Degeneration, Race, & the Rise of Sociology
The work of writing the follow-up to Until Darwin has begun. Below is a little bit about the manuscript. I'll be posting more here over the next few months as I hope to complete it during my sabbatical this coming spring semester. In hindsight, my approach in Until Darwin had an important silence because it was focused on the importance of Darwin's encounters with slavery on his thinking about nature. Of course, Darwin is a towering figure across many disciplines whose work simply can not be ignored if we want to understand how we got to the place we find ourselves. However, Darwin's shadow obscures just how difficult it was for even him to end the monogenic/ploygenic debates. Most importantly, it obscures the continuities joining the concepts of polygenism, degeneracy, and race before and after the publication of the Origin, as well as their place in the emerging fields of sociology and biology.
The persistence of the concepts of degeneracy and race, as well as polygenism, is a problem confronting not only Darwin scholars, but one to be found in the pages of any history of degeneracy or racialism. How is it that theories of race and degeneracy predate the Darwinian revolution and move from a relatively minor position within Natural History to a dominant position within the new sciences of life? By investigating this question, we are led to consider how polygenism, race, and degeneracy were reinterpreted after the collapse of Natural History. To do so is to reveal how the fields of biology and sociology relied on each other for validation and legitimacy through shared scientific ideologies of race and degeneracy. In my previous work, one gets the impression that Darwin's Origin of Species was an epistemological break, but it was an error to have left that impression. It is the persistence, and actual centrality, of these scientific ideologies that raise questions about the extent of the "revolution" initiated by the publication of the Origin. Degeneracy, race, and polygenism were not discarded as out-date scientific ideologies. If anything, what was witnessed in the wake of the Origin of Species was an intensification of the scientific exploration of race and degeneracy as dynamic social forces in modern life, at times with an undercurrent of polygenic theory. Of course, one must admit that Darwinism produces its own theories of race and degeneracy, but equally true is that these most accommodating of Natural History's ideologies found their place with the new sciences of life. They remain powerful scientific ideologies that gave legitimacy and social relevance to biology and sociology. It is almost impossible to imagine biology and sociology as disciplines apart from their relevance to government and to the health of the governed.
Thomas Huxley wrote that Naturalists like himself – for the term “biologist” was only just coming into use – had been too humble to simply and honestly lay their rightful claim to the domain of life, and so for the sake of convenience ceded the study of modern human life to sociology. Huxley was quick to point out that with the inevitable advance of knowledge, biology will one day no longer need to be so humble and so will take its place as the central organizing science of social and natural life. Until then, at the very least, “...one should not be surprised if it occasionally happens that you see a biologist trespassing upon questions of philosophy or politics; or meddling with human education; because, after all, that is part of his kingdom which he has only voluntarily forsaken” (Huxley. 1876 (1902) “Study of Biology” in Scientific Memoirs IV: 252-253). As told by this foremost of the new scientists, confining themselves to one domain of life acknowledged the formation of what his contemporary William Sumner called “the sciences of life in society" in which "....biology and sociology touch. Sociology is a science which deals with one range of phenomena produced by the struggle for existence, while biology deals with another. The forces are the same... the sciences are cognate” (1881:173). (from “Sociology” in War and Other Essays: 165-194).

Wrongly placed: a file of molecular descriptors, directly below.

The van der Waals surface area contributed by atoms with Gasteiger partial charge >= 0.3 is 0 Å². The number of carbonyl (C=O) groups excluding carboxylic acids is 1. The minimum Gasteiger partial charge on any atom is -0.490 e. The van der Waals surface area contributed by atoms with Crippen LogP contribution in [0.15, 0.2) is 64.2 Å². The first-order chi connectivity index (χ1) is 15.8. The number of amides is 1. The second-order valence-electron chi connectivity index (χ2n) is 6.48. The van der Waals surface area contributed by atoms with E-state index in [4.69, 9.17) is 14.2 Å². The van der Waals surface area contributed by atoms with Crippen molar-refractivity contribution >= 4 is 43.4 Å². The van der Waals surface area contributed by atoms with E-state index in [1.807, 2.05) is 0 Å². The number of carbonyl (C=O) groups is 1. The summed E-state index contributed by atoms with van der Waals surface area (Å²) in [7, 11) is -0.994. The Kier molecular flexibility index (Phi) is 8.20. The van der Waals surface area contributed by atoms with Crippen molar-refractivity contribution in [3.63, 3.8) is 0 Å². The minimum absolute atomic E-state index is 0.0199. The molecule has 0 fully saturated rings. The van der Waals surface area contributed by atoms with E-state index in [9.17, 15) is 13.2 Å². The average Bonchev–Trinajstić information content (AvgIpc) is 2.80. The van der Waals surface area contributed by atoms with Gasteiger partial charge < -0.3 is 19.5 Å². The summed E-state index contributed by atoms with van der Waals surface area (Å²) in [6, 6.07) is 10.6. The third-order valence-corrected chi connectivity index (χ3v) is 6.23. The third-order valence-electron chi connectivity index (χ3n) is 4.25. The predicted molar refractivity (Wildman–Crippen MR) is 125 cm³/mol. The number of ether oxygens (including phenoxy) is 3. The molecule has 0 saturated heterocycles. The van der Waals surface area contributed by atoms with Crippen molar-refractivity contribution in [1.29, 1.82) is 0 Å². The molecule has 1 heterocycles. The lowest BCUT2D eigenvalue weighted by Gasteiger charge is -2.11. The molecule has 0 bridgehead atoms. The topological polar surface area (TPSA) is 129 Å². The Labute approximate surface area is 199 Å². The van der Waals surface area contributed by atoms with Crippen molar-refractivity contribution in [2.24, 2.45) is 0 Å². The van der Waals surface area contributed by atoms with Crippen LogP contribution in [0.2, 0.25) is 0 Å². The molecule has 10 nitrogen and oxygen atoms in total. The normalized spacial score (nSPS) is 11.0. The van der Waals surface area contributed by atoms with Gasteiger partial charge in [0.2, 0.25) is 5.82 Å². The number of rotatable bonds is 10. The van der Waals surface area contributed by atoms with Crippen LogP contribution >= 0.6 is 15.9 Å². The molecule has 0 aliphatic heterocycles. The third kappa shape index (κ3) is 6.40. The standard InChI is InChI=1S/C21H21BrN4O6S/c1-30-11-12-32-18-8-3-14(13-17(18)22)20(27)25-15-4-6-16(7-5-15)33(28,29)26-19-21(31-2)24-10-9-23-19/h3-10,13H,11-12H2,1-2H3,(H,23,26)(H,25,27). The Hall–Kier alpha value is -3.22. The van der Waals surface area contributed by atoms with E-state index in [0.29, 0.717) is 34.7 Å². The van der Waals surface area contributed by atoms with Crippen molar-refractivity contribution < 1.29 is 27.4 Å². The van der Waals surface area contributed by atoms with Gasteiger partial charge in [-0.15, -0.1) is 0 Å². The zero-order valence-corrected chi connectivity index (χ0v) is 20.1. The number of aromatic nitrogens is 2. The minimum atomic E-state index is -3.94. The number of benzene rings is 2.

So the question that we will attempt to examine in this manuscript is a deceptively simple one: how is it that notions of polygenism, degeneracy and race survived the end of Natural History and were so easily incorporated into, and transformed by, the new sciences of life? It should be admitted that this question demands a more complex answer than this manuscript will provide. We can only point out an avenue of critique that has not been fully accessible until recently. These pages will focus on one crucial aspect of this critique: the place of degeneracy and race in the emerging disciplines of biology and sociology, with special attention being given to their place in the emergence and legitimization of sociology in the United States. We can justify this focus on the United States, if indeed it need be justified, because it is where the polygenic theory reached its zenith and where slavery made questions of race and degeneracy matters of everyday life and politics. The sciences of life and society have always given a special place to degeneracy and race. Broadly speaking, the social was always biological and the biological has always been social, at least since that time when we began to speak of sociology and biology.
NGRAM (just for fun)